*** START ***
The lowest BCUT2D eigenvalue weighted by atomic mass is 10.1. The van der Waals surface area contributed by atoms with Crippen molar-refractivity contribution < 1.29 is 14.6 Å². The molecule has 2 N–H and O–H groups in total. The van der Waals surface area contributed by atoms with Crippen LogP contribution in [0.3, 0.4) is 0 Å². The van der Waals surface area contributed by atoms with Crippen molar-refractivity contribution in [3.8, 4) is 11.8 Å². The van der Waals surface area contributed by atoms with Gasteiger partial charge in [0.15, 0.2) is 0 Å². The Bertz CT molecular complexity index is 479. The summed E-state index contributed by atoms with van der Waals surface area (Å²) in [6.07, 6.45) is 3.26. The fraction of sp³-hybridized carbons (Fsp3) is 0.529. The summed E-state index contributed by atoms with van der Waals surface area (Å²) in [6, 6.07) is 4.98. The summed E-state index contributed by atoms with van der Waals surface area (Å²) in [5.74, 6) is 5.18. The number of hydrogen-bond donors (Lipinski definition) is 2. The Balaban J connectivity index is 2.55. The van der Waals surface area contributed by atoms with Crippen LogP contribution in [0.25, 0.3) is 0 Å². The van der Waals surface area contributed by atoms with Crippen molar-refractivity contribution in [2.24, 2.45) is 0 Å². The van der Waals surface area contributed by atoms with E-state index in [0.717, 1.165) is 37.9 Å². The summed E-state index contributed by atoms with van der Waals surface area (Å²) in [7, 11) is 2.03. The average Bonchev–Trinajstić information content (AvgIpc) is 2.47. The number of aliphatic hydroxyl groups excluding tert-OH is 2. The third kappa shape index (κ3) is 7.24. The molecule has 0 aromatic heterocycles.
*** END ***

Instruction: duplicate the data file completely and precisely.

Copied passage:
The lowest BCUT2D eigenvalue weighted by atomic mass is 10.1. The van der Waals surface area contributed by atoms with Crippen molar-refractivity contribution < 1.29 is 14.6 Å². The molecule has 2 N–H and O–H groups in total. The van der Waals surface area contributed by atoms with Crippen LogP contribution in [0.3, 0.4) is 0 Å². The van der Waals surface area contributed by atoms with Crippen molar-refractivity contribution in [3.8, 4) is 11.8 Å². The van der Waals surface area contributed by atoms with Gasteiger partial charge in [0.15, 0.2) is 0 Å². The Bertz CT molecular complexity index is 479. The summed E-state index contributed by atoms with van der Waals surface area (Å²) in [6.07, 6.45) is 3.26. The fraction of sp³-hybridized carbons (Fsp3) is 0.529. The summed E-state index contributed by atoms with van der Waals surface area (Å²) in [6, 6.07) is 4.98. The summed E-state index contributed by atoms with van der Waals surface area (Å²) in [5.74, 6) is 5.18. The number of hydrogen-bond donors (Lipinski definition) is 2. The Balaban J connectivity index is 2.55. The van der Waals surface area contributed by atoms with Crippen LogP contribution in [0.25, 0.3) is 0 Å². The van der Waals surface area contributed by atoms with Crippen molar-refractivity contribution in [2.24, 2.45) is 0 Å². The van der Waals surface area contributed by atoms with E-state index in [0.717, 1.165) is 37.9 Å². The summed E-state index contributed by atoms with van der Waals surface area (Å²) in [7, 11) is 2.03. The average Bonchev–Trinajstić information content (AvgIpc) is 2.47. The number of aliphatic hydroxyl groups excluding tert-OH is 2. The third kappa shape index (κ3) is 7.24. The molecule has 0 aromatic heterocycles.